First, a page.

Salt Lake City: President Joe Biden on Friday restored two sprawling national monuments in southern Utah, reversing a decision by President Donald Trump that opened for mining and other development hundreds of thousands of acres of rugged lands sacred to Native Americans and home to ancient cliff dwellings and petroglyphs. The Bears Ears and Grand Staircase-Escalante monuments encompass more than 3.2 million acres and were created by Democratic administrations under a century-old law that allows presidents to protect sites considered historic, geographically or culturally important. “This may be the easiest thing I’ve ever done so far as president – I mean it,” a smiling Biden said at a White House ceremony attended by Democratic lawmakers, tribal leaders and environmentalists. Restoring the monuments’ boundaries and protections restores their integrity, upholds efforts to honor the federal trust responsibility to tribal nations, and conserves the lands and waters for future generations, Biden said. Bears Ears in particular was an important site to protect, Biden said, noting that the 1.3 million-acre site is the first national monument to be established at the request of federally recognized tribes. It is “a place of healing … a place of reverence and a sacred homeland to hundreds of generations of native peoples,” Biden said.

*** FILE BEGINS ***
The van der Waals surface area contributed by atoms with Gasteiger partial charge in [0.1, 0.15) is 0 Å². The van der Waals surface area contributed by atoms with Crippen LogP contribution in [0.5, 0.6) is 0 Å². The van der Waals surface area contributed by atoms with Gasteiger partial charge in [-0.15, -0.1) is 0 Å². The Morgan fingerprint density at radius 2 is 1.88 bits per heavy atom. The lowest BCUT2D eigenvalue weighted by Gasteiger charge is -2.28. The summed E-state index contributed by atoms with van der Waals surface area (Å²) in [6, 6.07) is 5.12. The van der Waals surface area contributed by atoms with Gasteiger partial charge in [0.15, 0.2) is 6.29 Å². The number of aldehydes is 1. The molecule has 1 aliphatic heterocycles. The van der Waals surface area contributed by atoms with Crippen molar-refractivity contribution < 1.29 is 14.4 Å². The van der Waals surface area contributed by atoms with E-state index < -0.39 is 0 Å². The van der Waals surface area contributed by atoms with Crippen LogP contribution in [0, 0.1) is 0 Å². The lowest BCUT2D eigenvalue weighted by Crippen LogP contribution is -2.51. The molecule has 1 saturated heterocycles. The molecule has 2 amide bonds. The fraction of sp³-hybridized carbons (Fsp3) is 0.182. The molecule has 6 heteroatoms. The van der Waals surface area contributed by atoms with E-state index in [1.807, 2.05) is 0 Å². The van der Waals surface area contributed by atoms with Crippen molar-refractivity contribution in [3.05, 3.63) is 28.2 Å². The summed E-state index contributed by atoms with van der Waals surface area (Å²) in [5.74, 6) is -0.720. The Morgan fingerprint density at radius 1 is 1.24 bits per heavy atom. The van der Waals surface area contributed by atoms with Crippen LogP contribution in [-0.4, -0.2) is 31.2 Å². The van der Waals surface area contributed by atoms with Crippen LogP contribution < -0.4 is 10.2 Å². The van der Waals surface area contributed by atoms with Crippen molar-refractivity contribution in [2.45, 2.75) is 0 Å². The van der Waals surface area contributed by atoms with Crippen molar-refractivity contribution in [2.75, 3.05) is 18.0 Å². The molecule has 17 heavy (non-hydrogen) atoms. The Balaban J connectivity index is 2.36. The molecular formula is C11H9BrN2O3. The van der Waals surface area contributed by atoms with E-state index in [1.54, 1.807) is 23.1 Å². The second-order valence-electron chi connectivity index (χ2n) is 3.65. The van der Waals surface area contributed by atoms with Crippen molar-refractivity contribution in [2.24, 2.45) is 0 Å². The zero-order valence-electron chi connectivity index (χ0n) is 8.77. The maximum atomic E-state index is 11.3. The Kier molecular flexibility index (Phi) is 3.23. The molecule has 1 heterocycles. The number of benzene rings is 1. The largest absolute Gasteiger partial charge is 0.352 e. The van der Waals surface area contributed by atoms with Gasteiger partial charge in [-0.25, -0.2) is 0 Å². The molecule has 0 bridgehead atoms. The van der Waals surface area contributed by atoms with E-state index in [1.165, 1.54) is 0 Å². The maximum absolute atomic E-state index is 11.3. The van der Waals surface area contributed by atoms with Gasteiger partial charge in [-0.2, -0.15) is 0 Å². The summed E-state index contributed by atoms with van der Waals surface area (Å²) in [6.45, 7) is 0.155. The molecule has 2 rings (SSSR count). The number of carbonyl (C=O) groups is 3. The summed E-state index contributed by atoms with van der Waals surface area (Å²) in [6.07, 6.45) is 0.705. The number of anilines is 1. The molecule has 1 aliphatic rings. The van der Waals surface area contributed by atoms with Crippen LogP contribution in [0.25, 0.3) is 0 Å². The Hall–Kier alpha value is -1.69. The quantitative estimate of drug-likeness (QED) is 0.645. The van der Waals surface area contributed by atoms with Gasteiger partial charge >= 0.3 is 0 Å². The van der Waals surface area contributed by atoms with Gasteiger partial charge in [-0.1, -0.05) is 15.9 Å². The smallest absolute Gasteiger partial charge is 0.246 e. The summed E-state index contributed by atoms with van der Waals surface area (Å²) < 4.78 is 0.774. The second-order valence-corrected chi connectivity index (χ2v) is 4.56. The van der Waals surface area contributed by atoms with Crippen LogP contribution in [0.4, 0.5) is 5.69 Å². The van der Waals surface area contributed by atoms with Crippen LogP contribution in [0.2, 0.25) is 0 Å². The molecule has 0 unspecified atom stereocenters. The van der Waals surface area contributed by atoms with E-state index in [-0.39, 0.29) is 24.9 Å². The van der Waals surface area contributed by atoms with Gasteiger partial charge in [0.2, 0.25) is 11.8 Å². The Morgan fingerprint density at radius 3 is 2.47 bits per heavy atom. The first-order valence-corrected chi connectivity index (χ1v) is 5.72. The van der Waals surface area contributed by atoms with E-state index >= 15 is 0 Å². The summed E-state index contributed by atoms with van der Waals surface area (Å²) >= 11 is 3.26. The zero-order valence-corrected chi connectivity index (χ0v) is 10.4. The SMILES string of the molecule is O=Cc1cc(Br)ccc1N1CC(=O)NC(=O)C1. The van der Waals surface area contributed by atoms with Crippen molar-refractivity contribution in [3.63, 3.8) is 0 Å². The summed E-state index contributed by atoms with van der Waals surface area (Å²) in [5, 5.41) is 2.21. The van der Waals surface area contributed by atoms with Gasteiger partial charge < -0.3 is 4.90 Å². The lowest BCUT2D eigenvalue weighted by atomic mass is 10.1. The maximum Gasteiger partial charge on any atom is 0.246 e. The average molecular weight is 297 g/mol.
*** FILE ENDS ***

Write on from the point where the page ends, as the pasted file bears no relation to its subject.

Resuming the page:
Royalton: A federal judge heard arguments Friday about whether a private institution, Vermont Law School, has a right to conceal two large murals against the artist’s wishes because some members of the school community find them racially offensive. Artist Samuel Kerson painted the murals – “Vermont, The Underground Railroad” and “Vermont and the Fugitive Slave” – for the school on two walls inside a building in 1994. Last year the school said it would paint over them and, when the artist objected, said it would instead cover the murals with acoustic tiles. “Despite its beneficent intentions, the mural has not aged well,” the school said in a court filing in response to a lawsuit filed by Kerson. “Its depiction of African Americans strikes some viewers as caricatured and offensive, and the mural has become a source of discord and distraction at Vermont Law School – an institution whose explicit mission it is to educate students in a diverse community.” Lawyers for Kerson, who lives in Quebec, argued in court papers that the artwork is protected by the Visual Rights Act that safeguards artists’ works from “distortion, mutilation, or other modification … which would be prejudicial to (their) honor or reputation.”